Beyond the sheer intellectual range that the students are exposed to, they also learn how to hone their orientation towards others by considering multiple perspectives and competing values and interests in society. Through an exposure to different industry practitioners and experts, students learn how to understand conflicts, complements, and connections between seemingly disparate entities. Sessions are then designed for students to gain an understanding of topics in relation to themselves and the larger society, and to explore what it means to build a just city, not just a global competitive city. 


Given that the design of the programme is guided by the idea that effective global action is ultimately rooted in the local, two important questions inform the students’ reflections over the course of the programme:


  • What would a just city look like and what could be the strategies to get there? 
  • Would we design better places if we put the values of equality, inclusion and equity first? 


4. Raffles Interact (CCA) 

Service is at the core of Interact’s programme. The CCA is guided by a clear framework integrating values and meaningful relationships throughout the Interact curriculum. The principles of life and dignity of the human person, community and participation, and options for the vulnerable amongst others all go towards informing the students’ experience in the CCA. 


In 2021, Year 1 to 4 students from the Interact Club have come together during this festive season to organise a “Spring Giving” event to appreciate our non-teaching staff for their hard work.


Interactors’ engagement in community service with groups like the Singapore Disability Sports Council and St Luke’s Eldercare (Residence@AMK), has provided young people with opportunities to connect with caring adults and peers in making a difference in their communities. Through community service, Interactors develop personal, civic, social, and academic skills that go beyond their time in RI. Through interaction with persons of different age groups, races, and cultures, Interactors not only gain skills for effective communication, they also gain an understanding of persons who are different from themselves. By working alongside adults in different service activities, these young people are also exposed to different career opportunities. 


While Interactors gain from their experiences, they, like the ISLE students, are urged to reflect if the community gains from their service.  Both groups are consciously encouraged to see their outreach to the community as a symmetrical relationship, where students have much to learn from the communities they serve.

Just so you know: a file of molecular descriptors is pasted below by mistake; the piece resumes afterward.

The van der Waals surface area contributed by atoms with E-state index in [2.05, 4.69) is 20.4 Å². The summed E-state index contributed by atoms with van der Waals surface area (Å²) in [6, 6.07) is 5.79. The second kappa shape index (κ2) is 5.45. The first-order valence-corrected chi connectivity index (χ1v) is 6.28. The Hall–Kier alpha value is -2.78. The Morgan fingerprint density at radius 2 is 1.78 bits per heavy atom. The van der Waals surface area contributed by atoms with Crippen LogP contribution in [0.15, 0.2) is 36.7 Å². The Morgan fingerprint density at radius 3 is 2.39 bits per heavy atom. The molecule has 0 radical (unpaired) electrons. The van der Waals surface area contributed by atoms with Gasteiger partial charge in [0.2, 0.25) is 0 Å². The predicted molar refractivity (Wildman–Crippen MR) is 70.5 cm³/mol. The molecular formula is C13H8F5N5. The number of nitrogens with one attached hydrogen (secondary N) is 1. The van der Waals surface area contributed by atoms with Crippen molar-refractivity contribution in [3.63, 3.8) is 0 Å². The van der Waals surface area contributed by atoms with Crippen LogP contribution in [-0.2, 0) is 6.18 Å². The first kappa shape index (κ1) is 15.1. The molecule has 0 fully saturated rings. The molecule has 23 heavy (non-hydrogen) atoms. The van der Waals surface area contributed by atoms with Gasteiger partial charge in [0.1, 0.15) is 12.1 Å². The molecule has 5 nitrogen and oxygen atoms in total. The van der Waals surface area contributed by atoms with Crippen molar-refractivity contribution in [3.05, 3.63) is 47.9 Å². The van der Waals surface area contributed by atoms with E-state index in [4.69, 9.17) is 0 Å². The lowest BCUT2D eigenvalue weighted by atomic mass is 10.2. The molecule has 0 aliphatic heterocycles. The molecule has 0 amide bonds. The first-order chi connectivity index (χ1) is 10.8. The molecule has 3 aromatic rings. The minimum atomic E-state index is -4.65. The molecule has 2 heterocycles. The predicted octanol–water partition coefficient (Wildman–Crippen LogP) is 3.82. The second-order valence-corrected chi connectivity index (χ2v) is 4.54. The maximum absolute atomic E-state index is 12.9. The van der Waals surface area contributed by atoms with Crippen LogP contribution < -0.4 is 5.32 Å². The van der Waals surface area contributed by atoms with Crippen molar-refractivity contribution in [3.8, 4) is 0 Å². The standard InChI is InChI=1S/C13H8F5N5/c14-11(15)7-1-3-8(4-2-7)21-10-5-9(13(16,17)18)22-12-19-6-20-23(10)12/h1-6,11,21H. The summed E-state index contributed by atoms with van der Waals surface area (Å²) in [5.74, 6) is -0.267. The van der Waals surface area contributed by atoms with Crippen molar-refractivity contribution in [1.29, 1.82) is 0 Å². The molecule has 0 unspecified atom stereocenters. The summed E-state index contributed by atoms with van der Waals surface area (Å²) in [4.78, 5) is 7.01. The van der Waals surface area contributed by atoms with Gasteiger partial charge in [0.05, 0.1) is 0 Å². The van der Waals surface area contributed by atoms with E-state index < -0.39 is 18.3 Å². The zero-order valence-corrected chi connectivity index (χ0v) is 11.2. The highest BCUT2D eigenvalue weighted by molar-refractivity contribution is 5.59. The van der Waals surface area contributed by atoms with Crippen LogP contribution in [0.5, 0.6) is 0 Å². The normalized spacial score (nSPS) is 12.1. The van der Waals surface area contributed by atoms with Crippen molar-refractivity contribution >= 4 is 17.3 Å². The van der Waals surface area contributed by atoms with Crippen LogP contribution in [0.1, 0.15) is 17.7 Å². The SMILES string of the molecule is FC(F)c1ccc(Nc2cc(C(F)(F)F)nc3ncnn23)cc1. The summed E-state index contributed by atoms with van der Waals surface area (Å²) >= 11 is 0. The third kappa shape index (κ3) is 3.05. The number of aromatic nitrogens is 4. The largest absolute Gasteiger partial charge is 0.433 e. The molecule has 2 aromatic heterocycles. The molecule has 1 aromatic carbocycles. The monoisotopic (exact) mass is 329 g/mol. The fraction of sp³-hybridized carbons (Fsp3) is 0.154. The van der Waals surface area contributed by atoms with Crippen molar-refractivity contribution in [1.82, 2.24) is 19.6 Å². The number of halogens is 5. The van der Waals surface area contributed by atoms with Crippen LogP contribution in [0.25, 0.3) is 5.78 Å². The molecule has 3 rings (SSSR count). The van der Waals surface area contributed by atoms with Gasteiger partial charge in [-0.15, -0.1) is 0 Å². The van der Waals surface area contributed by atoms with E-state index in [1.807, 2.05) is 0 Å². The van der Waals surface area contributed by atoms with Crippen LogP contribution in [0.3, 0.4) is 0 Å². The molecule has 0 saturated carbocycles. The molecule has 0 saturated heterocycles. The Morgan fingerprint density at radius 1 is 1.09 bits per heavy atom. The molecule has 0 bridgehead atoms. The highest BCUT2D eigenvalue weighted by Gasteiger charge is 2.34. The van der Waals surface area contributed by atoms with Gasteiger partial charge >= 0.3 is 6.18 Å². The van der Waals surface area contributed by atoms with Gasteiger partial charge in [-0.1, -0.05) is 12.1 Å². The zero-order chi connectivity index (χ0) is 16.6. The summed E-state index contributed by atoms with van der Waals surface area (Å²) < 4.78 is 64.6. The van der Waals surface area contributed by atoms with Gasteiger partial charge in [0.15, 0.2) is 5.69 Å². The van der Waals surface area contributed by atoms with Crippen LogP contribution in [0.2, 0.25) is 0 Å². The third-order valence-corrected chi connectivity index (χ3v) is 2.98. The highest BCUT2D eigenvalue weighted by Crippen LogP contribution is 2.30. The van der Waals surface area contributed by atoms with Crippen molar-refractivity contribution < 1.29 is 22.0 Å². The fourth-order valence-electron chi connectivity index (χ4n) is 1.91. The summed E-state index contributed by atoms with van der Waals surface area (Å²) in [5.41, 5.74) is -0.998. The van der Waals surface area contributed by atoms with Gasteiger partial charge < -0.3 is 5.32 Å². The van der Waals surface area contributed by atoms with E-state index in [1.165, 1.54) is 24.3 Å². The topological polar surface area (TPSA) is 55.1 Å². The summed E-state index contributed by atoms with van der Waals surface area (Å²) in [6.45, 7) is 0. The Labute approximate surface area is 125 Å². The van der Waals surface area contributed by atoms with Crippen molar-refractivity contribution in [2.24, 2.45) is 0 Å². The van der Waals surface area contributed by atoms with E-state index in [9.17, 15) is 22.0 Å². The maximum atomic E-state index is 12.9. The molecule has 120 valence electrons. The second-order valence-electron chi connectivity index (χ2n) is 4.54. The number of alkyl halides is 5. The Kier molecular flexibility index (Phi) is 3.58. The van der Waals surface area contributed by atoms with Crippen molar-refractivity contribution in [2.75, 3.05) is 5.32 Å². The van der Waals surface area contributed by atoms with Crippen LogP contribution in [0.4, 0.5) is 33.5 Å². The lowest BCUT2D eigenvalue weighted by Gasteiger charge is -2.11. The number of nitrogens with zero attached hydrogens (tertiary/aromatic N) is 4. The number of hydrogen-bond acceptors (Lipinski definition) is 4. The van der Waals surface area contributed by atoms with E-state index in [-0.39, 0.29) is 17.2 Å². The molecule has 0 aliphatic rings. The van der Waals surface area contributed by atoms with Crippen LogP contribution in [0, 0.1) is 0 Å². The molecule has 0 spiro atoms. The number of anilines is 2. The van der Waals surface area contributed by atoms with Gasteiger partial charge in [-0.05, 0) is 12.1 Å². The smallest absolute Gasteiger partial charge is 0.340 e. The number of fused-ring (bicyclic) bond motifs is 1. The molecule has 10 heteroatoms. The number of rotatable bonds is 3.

5. Raffles Entrepreneur’s Network (REN)’s Seniors Go Digital initiative 

In December 2020, members of the Raffles Entrepreneur’s Network (REN) partnered with the Infocomm Media Development Authority (IMDA) to facilitate two “Seniors Go Digital” events. REN’s members provided personalised, individual assistance to seniors who wanted to learn how to use their phones. The seniors at the two digital clinics in Tampines and Raffles Place were attendants and cleaners working in the vicinity. Many of them were unfamiliar with even the basic functions of their phones. REN members guided these seniors in accessing government digital services and in the operation of basic communication tools like messaging and video calling. Through these sessions, REN members were able to observe the difficulties the less tech-savvy faced in responding to the digital demands of our Smart Nation. And yet, they also understood how this offered a chance for seniors in society to learn new skills which could go a long way in facilitating communication, especially between the tech-savvy and the not-so-tech savvy. 

Entreweek 2019 (From Raffles Press)


6. National Education 

The NE programme in RI leads with three important questions: 

  • What are the common grounds and values of and between Singaporeans and our public institutions?
  • What is civic agency and how do we build it in society?
  • How do we balance individual and collective interests in a country as diverse as Singapore?


In 2016, Research Education Congress, featuring the research findings of our students and their peers from other schools


National Education in RI uses a two-pronged approach to engage students on principles in and issues of citizenship education. The NE committee effectively uses both year-long programmes and theme-specific events to work with students at their preferred level of engagement so as to better use these platforms and events to translate the abstract principles involved in citizenship education into tangible and observable traits at the individual and community level. Through the NE programme, students in Y5-6 examine important questions on identity, choices, and relationships.  

As the snippets of the programmes and CCAs above show, there is clear emphasis on engaging students as citizens of the RI community right now, as well as preparing them for future lives of national and global citizenship. At RI, we believe that it is important for our students to know and understand the power that one individual can have in making an impact; the power that one good idea can have in transforming communities; and the power of many coming together to create a society that is liveable for all.


(Photographs credits: Raffles Press, RPAC and RPS)